An output directory where package/compile places the built header files for a C, C++, Objective C, or Objective C++ language API.


An executable (binary or script) that removes the build work area but leaves the built output areas.


An executable (binary or script) that removes the build work area and the built output areas.

Building packages

Building with package/compile

As mentioned, building the package is the task of the package/compile program. There are various guarantees required of the build process.

Adding operating-system-specific packaging on top

Once one has built a slashpackage package natively, with package/compile, one can of course convert it into one or more native binary packages for an operating system's package manager with ease. Most package managers work with the idea that packages are built from source into an output area, staged from that output area into a staging area that represents the final file and directory layout to be packaged up, and then packaged up into packages with accompanying manifests and control information. This matches the aforementioned slashpackage build system.


A handy idea for this is a package/stage tool. This is an executable with the responsibility of taking the slashpackage output directories and copying (or linking) the files into a staging area with the final file and directory layouts for one or more binary packages. This is work that is largely independent of the actual package managers' build tools, as like package/compile it is a step in the process that is common to most package building procedures for most operating systems' package management mechanisms. (See the Staging chapter of the FreeBSD Porters' Handbook for example, or the package function of the Arch PKGBUILD system.)

The package/stage tool is independent of the package manager, but does have to vary by operating system. It usually has to incorporate operating system differences such as the locations of directories such as /sbin and /bin and whether operating systems prefer packages to install to /usr or to /usr/local. This can be done by checking the output of the uname utility or the contents of the /etc/os-release file in the well-known and usual ways, of course.

The package/debian convention

One handy convention in this regard is the package/debian convention. Debian packaging tools have the convention of placing the staging areas, intermediate, and control files into a debian/ subtree. Of course, the process of building a package fills this tree with all sorts of intermediate stuff, that is all mixed up with the initial, static, control and data files used in the packaging process.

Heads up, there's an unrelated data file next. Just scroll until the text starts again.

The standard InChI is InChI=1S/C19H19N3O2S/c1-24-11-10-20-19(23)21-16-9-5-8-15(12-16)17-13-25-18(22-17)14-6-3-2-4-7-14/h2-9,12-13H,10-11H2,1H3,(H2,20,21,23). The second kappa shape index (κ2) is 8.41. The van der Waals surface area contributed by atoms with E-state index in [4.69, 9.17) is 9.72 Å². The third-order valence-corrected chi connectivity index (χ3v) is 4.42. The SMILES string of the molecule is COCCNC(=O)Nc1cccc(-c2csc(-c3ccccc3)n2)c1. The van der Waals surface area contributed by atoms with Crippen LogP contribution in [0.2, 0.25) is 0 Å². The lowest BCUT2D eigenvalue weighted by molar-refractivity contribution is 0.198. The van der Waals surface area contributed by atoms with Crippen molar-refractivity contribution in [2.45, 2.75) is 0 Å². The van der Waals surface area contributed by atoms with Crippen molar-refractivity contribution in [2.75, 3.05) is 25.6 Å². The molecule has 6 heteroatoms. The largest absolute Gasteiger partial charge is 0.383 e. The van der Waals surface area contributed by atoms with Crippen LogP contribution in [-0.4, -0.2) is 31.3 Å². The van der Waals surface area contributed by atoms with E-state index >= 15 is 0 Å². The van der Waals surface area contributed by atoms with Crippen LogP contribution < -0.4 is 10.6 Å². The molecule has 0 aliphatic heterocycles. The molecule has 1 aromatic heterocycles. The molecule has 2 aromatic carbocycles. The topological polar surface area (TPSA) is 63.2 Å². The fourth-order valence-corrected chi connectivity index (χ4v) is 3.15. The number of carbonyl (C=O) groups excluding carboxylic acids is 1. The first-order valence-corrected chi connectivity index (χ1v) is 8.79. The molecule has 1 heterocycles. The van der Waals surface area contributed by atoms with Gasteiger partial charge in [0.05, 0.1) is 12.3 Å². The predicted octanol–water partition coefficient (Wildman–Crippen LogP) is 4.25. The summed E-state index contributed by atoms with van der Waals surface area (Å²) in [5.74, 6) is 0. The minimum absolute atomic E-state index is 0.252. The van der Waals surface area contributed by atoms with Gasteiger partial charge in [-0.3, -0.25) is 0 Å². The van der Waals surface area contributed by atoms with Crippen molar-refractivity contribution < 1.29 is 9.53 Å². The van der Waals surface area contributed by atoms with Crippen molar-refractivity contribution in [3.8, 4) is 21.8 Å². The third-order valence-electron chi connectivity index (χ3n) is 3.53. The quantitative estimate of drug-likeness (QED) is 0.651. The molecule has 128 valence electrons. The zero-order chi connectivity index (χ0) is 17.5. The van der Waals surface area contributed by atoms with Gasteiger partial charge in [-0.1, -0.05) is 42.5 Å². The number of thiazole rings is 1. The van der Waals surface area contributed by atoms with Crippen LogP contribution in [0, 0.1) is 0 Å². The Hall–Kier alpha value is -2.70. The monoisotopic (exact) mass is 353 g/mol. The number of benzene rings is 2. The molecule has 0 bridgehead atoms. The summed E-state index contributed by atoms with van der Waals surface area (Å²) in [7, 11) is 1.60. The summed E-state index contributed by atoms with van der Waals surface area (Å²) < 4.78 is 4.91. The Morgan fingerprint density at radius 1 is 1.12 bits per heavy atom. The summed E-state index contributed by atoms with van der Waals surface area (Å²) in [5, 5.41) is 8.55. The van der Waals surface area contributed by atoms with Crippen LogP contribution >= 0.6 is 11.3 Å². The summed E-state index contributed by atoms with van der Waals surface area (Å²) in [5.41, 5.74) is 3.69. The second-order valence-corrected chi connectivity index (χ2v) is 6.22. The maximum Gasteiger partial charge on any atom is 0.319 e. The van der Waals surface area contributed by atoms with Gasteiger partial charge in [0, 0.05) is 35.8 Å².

The package/debian convention is that package/debian/ is a read-only image for debian/, used to initially populate it much like source/ is used to initially populate build/. An initial build step is thus to do an analogous task to that of package/prepare, symbolically linking or ordinarily linking the contents of package/debian/ into debian/.

Thus the contents of package/debian/ contain the conventional Debian control files mentioned in the Debian Policy Manual and the Debian Maintainers' Guide (and hence described only very briefly here).


A Debian rules file. This makes use of package/compile for its build action, and a package/stage (or similar) command for its binary action.


Debian-standard machine-parseable copyright information.


Debian-standard package meta-information.


Debian-standard package change log, which can (only when hard linked as debian/changelog) be manipulated with Debian's dch utility.

One way to do this is with a program named package/debian/prepare. The build procedure for a Debian package thus is package/debian/prepare && dpkg-buildpackage -uc -b and the procedure for (say) incrementing the Debian version number is package/debian/prepare && dch -i.

Another way, if one is a Debian Maintainer, is to make a debian/ directory that is (as source packaged) a symbolic link farm pointing into package/debian/ as required and package that as the packagename_version.debian.tar.gz overlay archive that accompanies the source archive.


Similar ideas can be employed for, say, the Arch PKGBUILD system. The prepare function runs package/arch/prepare, equivalent to package/debian/prepare; the build function runs package/compile and package/stage; and the package function (or package_name functions) set the metadata and run pax to image the staged files and directories.

The BSDs

One can even address the FreeBSD/TrueOS packaging system with a similar package/bsd/ subtree.

© Copyright 2018 Jonathan de Boyne Pollard. "Moral" rights asserted.